I like reading so much that I’m not even opposed to ebooks. (Back in the day there were probably monks who thought the printing press was the work of Satan.) Yes, I own a Kindle. Sorry, decent citizens who have their priorities properly in order: for me, morals are quashed by the need to have more books now, now, NOW from the world’s biggest book shop – and if you’re not excited by the idea of the world’s biggest bookshop AT YOUR FINGERTIPS then clearly your inner reading geek is less vocal than mine.
I don’t love ebooks: they’re ugly and they don’t smell of paper (yet) and I weep for the absence of page numbers (because that’s just wrong, damned wrong), but a train trip with a Kindle is a happier thing than a train trip with a paper copy of Sarah Waters’ The Paying Guests or Hilary Mantel’s A Place of Greater Safety (and I can say this because I own the mega-beast olde worlde versions of both books). My failure, so far, to finish The Paying Guests is partly due to the relentless world-building where there ought to be plot, but mainly because it’s too big and pointy (hardback copy) to be read in bed.
Where’s the Fifty Shades stuff, you’ll be wondering round about now?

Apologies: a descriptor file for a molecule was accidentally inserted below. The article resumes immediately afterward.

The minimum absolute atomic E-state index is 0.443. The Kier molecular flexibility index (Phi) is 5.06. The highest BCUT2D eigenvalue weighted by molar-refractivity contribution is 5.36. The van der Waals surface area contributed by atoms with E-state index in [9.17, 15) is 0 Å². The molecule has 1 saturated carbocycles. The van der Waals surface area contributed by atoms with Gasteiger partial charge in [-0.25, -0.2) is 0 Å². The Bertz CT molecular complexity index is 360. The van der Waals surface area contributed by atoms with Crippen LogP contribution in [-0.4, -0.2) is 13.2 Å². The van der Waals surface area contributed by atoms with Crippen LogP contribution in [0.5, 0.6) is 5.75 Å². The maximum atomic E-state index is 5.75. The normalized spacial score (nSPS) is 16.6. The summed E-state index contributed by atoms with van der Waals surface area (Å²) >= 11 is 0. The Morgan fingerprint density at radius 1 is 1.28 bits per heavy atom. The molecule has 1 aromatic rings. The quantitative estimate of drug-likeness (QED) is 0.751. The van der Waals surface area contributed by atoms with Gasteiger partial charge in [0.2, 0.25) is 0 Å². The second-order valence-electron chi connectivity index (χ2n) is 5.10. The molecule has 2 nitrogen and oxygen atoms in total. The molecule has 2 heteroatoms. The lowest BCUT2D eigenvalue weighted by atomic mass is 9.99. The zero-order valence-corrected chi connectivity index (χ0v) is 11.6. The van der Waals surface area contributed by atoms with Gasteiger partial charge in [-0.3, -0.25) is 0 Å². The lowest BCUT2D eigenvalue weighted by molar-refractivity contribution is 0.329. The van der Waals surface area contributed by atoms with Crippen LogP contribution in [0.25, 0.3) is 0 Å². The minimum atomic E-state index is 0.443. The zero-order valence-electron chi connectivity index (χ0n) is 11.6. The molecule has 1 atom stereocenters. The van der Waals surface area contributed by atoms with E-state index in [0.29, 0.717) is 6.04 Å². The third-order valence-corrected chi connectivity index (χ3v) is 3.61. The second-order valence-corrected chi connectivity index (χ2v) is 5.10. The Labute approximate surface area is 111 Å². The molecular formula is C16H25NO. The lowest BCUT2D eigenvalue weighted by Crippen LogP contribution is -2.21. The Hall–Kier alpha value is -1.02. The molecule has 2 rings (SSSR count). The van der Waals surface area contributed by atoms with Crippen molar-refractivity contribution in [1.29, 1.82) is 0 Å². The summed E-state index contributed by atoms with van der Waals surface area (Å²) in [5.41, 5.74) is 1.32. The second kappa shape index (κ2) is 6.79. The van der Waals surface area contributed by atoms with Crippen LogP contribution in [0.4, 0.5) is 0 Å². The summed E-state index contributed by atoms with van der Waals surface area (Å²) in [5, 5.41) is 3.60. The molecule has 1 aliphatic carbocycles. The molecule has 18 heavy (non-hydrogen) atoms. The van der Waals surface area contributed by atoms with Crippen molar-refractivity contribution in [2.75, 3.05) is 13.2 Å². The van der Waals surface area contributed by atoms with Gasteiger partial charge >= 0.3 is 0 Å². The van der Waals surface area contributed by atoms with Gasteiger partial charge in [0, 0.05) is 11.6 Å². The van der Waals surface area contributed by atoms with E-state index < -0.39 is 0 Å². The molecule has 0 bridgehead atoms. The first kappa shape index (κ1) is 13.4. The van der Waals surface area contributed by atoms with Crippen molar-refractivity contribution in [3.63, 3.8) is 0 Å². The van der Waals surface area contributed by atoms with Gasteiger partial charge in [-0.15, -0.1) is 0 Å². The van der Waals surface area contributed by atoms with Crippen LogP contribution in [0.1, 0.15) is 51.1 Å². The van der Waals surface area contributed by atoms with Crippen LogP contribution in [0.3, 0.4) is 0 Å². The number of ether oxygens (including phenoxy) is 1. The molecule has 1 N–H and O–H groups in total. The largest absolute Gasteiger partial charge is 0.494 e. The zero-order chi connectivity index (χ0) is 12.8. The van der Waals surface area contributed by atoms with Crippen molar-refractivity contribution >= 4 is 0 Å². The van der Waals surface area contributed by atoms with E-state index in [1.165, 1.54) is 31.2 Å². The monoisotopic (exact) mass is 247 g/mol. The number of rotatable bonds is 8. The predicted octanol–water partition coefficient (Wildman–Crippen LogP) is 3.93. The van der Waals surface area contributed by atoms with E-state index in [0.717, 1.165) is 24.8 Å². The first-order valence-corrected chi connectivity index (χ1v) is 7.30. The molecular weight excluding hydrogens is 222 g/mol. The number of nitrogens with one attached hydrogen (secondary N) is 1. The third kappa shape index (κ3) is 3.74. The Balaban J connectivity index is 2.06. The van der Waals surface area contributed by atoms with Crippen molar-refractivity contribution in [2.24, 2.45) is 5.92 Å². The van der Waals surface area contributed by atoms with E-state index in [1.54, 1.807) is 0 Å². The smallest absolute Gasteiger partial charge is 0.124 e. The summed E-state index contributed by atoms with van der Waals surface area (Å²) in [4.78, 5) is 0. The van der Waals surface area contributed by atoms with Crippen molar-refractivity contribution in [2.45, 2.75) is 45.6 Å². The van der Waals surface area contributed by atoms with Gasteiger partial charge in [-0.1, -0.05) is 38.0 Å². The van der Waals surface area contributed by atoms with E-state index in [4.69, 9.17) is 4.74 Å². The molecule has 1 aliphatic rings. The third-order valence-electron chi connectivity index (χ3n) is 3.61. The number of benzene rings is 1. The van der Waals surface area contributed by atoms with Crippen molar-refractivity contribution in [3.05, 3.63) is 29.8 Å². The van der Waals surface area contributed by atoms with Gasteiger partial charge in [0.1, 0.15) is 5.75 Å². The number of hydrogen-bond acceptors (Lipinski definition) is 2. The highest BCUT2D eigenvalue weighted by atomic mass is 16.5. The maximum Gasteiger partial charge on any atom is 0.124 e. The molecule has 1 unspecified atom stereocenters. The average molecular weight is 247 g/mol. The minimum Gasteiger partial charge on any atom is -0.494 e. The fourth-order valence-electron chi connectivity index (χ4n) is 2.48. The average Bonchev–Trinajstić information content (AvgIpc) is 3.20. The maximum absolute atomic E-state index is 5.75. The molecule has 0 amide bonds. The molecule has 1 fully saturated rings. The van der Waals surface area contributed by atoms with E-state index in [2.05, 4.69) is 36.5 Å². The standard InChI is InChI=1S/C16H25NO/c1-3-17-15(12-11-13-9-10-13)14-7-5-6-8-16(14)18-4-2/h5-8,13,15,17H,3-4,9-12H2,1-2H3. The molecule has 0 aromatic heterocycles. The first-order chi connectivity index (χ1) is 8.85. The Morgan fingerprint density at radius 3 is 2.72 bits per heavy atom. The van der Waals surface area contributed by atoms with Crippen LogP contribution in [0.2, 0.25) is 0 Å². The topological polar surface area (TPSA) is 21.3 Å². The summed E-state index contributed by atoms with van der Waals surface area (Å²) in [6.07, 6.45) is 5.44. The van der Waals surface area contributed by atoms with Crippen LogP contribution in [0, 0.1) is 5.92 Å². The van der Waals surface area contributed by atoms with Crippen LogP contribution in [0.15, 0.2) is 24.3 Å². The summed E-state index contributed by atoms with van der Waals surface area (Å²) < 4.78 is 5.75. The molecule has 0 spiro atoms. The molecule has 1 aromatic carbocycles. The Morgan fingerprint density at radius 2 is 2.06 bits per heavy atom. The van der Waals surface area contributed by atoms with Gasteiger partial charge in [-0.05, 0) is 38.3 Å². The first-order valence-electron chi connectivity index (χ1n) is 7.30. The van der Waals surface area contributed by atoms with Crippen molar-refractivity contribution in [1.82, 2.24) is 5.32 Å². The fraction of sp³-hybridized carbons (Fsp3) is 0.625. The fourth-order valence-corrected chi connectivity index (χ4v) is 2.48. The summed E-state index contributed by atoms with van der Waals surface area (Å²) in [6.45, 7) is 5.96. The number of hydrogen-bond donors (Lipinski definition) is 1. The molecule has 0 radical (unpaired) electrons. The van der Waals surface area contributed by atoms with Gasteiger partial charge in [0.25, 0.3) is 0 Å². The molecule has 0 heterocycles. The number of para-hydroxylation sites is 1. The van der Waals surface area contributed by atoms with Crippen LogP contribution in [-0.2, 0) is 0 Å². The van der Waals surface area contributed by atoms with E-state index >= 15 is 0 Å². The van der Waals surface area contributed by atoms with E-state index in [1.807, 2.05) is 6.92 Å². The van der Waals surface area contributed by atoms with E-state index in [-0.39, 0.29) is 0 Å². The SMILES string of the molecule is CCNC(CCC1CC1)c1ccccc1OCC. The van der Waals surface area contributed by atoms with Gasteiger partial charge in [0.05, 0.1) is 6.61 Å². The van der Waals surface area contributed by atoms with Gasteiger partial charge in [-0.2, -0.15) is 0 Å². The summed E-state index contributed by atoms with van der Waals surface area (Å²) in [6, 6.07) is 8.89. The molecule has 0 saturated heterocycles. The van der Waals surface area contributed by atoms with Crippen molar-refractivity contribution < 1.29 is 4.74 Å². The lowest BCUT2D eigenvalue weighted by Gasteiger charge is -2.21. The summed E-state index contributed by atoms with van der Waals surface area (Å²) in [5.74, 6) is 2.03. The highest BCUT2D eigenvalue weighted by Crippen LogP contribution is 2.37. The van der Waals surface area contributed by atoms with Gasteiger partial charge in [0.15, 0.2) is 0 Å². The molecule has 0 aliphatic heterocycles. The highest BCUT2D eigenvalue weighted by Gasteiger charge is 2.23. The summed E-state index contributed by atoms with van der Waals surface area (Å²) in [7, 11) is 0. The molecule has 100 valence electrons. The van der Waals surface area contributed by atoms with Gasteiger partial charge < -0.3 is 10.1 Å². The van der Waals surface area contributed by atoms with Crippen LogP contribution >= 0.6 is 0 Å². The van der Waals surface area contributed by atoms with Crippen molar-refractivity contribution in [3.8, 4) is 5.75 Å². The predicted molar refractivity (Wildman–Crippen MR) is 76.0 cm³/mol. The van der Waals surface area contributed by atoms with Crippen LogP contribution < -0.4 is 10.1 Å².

Well, a long time ago I was reading (of course) about star signs. Mine is Virgo. ‘Virgoans make great bus drivers,’ the book said. ‘They’d rather read than have sex.’
In a similar vein, I gave books to a friend once for her birthday (we were seventeen at the time) and her younger sister, who witnessed the gift-opening, looked up at me with jaw a-gape and said, ‘Lynsey, why are you so boring?’
A boring, celibate, bus driver. That’s me. Apparently.
Just occasionally (Henry Miller, anyone?) books are so saucy they make people want to have sex while reading, or immediately afterwards (one hopes, for the sake of secondhand book-buyers). One of those books, as you can’t fail to know, is Fifty Shades of Grey.
As a resident of Planet Earth it’s equally hard not to know the following two facts:
1. Valentine’s Day is coming.